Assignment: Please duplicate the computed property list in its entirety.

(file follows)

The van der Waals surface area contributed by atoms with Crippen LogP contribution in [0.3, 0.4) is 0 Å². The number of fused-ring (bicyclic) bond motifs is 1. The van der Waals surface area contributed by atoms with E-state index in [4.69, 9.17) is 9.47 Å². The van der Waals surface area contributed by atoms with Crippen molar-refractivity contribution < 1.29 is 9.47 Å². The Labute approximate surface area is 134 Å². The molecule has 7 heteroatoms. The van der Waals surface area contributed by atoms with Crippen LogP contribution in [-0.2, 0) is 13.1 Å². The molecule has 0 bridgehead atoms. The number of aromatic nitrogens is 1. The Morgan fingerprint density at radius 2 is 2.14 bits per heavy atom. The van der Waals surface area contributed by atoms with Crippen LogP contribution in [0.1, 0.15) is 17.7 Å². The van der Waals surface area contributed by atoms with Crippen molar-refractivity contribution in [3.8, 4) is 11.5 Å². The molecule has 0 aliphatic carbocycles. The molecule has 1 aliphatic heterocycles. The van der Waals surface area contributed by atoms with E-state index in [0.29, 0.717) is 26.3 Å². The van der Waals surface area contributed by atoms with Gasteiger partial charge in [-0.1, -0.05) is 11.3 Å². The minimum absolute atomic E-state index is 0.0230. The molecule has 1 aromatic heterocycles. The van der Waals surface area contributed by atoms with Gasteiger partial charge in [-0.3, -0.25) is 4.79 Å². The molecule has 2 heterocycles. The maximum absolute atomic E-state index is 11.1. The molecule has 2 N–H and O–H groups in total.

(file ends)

The van der Waals surface area contributed by atoms with Crippen LogP contribution in [0.3, 0.4) is 0 Å². The number of fused-ring (bicyclic) bond motifs is 1. The van der Waals surface area contributed by atoms with E-state index in [4.69, 9.17) is 9.47 Å². The van der Waals surface area contributed by atoms with Crippen molar-refractivity contribution < 1.29 is 9.47 Å². The Labute approximate surface area is 134 Å². The molecule has 7 heteroatoms. The van der Waals surface area contributed by atoms with Crippen LogP contribution in [-0.2, 0) is 13.1 Å². The molecule has 0 bridgehead atoms. The number of aromatic nitrogens is 1. The Morgan fingerprint density at radius 2 is 2.14 bits per heavy atom. The van der Waals surface area contributed by atoms with Crippen LogP contribution in [0.1, 0.15) is 17.7 Å². The van der Waals surface area contributed by atoms with Crippen molar-refractivity contribution in [3.8, 4) is 11.5 Å². The molecule has 0 aliphatic carbocycles. The molecule has 1 aliphatic heterocycles. The van der Waals surface area contributed by atoms with E-state index in [0.29, 0.717) is 26.3 Å². The van der Waals surface area contributed by atoms with Gasteiger partial charge in [-0.1, -0.05) is 11.3 Å². The minimum absolute atomic E-state index is 0.0230. The molecule has 1 aromatic heterocycles. The van der Waals surface area contributed by atoms with Gasteiger partial charge in [-0.3, -0.25) is 4.79 Å². The molecule has 2 heterocycles. The maximum absolute atomic E-state index is 11.1. The molecule has 2 N–H and O–H groups in total.